Local Gov IBM Report: Smarter, Faster, Cheaper

This morning I read an interesting report from IBM, Smarter, Faster, Cheaper, An Operations Efficiency Benchmarking Study of 100 American Cities. IBM provides a bleak report of local governments in the introduction, the authors state:

According to the Government Accountability Office (GAO), local governments in the United States are collectively facing a $225 billion structural budget deficit, which constitutes about 12% of their total spending. Since these are structural deficits, they will not diminish even when the economy starts expanding again. These shortfalls represent a fundamental disconnect between the spending commitments city governments have made and the level of revenue growth they can reasonably expect to achieve.

As a consequence of these structural deficits, each year local governments must find a combination of new revenues and spending reductions to close the gap in their budgets. Since 2006 local governments have shed 353,000 jobs, including teachers, police officers and fire fighters. They have furloughed employees, refinanced pension obligations, and spent down reserve funds in order to minimize service reductions.

This was a really interesting study put together from IBM. One of the big take-away is the management impact. IBM found that management is one of the big keys for efficiency in local government. This makes perfect sense, the kind of services that management decides to provide has the biggest impact on efficiency. Knowing what kind of services are needed by citizens and what the appropriate level is critical to efficiency gains.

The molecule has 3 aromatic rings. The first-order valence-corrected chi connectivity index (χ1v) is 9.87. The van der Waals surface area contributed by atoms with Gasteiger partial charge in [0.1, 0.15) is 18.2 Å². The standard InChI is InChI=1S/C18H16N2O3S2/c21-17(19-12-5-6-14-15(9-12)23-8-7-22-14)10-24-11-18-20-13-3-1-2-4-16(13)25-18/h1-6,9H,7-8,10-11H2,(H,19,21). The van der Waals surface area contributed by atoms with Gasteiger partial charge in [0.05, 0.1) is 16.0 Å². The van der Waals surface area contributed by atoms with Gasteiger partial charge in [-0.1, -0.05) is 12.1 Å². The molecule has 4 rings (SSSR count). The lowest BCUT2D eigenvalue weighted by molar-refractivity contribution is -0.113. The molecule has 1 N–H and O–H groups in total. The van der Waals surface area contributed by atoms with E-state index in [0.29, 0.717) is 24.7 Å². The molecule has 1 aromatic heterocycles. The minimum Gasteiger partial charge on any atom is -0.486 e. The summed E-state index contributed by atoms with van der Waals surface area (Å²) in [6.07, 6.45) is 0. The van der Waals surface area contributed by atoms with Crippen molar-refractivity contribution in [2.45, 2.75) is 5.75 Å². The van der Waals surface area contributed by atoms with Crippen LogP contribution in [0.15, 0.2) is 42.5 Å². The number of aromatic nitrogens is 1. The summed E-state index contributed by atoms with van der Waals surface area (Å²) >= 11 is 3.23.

The question that develops for me is that if management is so key, how are local governments able to effectively train managers and employees, equip them with the right resources and technology in a time of such tight budgets?

Check out the report:

IBM Smarter, Faster, Cheaper: An Operations Efficiency Benchmarking Study of 100 American Cities

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Paul Wolf

I read this interesting study as well. Even prepared a blog post, which I have not put up yet. From my experience even in times of good budgets not a whole lot of training has taken place at the local government level for managers and employees.